Federal charges including hate crimes for accused shooter

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Charleston Church Shooter to Be Charged With Federal Hate Crimes

WASHINGTON (AP) -- The man accused of killing nine black church members last month in Charleston, South Carolina, was indicted Wednesday on 33 federal counts, including hate crimes, firearms violations and obstructing the practice of religion, which could include the death penalty.

Attorney General Loretta Lynch announced the federal grand jury indictments of 21-year-old Dylann Roof. The charges have been expected since Roof was arrested following the June 17 shootings at Emanuel African Methodist Episcopal Church.

Prosecutors have not said whether they will seek the death penalty against Roof.

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Charleston SC shooting suspect. Dylann Roof
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Federal charges including hate crimes for accused shooter
Photos found on a website that allegedly belongs to church shooting suspect Dylann Roof.
Photos found on a website that allegedly belongs to church shooting suspect Dylann Roof.
Photos found on a website that allegedly belongs to church shooting suspect Dylann Roof.
Photos found on a website that allegedly belongs to church shooting suspect Dylann Roof.
Photos found on a website that allegedly belongs to church shooting suspect Dylann Roof.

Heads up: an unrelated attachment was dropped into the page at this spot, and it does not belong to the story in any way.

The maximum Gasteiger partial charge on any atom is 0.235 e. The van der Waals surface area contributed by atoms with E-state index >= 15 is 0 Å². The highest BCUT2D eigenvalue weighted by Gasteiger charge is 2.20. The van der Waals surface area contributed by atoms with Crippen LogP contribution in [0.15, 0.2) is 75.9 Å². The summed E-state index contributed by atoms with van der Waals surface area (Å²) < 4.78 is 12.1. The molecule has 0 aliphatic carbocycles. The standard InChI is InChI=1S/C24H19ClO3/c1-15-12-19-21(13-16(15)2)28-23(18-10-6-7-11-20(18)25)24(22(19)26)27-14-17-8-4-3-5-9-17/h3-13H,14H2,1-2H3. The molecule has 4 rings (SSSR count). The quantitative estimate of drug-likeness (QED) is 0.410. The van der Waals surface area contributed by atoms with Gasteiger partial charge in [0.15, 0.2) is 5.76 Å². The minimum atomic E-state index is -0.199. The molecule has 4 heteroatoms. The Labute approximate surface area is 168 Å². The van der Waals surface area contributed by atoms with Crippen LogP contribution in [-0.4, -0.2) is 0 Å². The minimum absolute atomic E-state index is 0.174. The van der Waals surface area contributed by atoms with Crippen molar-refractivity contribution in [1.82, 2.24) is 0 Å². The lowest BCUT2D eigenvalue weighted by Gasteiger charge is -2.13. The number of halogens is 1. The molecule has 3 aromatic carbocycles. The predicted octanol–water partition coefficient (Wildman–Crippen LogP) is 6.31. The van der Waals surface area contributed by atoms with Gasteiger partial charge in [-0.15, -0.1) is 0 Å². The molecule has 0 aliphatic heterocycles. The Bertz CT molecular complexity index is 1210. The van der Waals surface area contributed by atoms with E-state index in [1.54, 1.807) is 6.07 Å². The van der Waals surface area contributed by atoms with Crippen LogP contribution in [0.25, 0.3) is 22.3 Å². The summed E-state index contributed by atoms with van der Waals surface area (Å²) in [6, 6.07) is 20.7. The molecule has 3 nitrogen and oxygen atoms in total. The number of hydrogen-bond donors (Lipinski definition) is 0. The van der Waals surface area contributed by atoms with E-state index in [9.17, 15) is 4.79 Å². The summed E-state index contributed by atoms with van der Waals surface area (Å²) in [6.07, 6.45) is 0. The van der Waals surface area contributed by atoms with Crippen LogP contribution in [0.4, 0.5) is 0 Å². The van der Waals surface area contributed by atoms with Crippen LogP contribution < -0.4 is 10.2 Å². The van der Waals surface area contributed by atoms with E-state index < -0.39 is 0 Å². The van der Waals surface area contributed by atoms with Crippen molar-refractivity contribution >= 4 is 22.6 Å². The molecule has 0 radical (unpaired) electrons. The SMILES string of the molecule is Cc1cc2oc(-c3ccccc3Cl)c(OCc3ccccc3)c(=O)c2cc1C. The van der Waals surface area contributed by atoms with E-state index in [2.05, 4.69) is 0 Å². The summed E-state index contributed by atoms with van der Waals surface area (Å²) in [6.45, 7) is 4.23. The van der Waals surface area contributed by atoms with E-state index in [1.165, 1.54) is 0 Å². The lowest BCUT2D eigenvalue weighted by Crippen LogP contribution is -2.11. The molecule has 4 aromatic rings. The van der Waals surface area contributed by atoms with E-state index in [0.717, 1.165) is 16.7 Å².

Photos found on a website that allegedly belongs to church shooting suspect Dylann Roof.
Photos found on a website that allegedly belongs to church shooting suspect Dylann Roof.
Photos found on a website that allegedly belongs to church shooting suspect Dylann Roof.
Photos found on a website that allegedly belongs to church shooting suspect Dylann Roof.
Photos found on a website that allegedly belongs to church shooting suspect Dylann Roof.
Photos found on a website that allegedly belongs to church shooting suspect Dylann Roof.
This image has been provided by the Charleston Police Department, Thursday, June 18, 2015. A man opened fire during a prayer meeting inside a historic black church in downtown Charleston, S.C., Wednesday night, June 17, 2015, killing nine people, including the pastor in an assault that authorities are calling a hate crime. The shooter remained at large Thursday. (Photo via Charleston Police Department)
The Emanuel AME Church is viewed behind a police vehicle on June 18, 2015 in Charleston, South Carolina, after a mass shooting at the Church on the evening of June 17, 2015. US police on Thursday arrested a 21-year-old white gunman suspected of killing nine people at a prayer meeting in one of the nation's oldest black churches in Charleston, an attack being probed as a hate crime. The shooting at the Emanuel African Methodist Episcopal Church in the southeastern US city was one of the worst attacks on a place of worship in the country in recent years, and comes at a time of lingering racial tensions. AFP PHOTO/BRENDAN SMIALOWSKI (Photo credit should read BRENDAN SMIALOWSKI/AFP/Getty Images)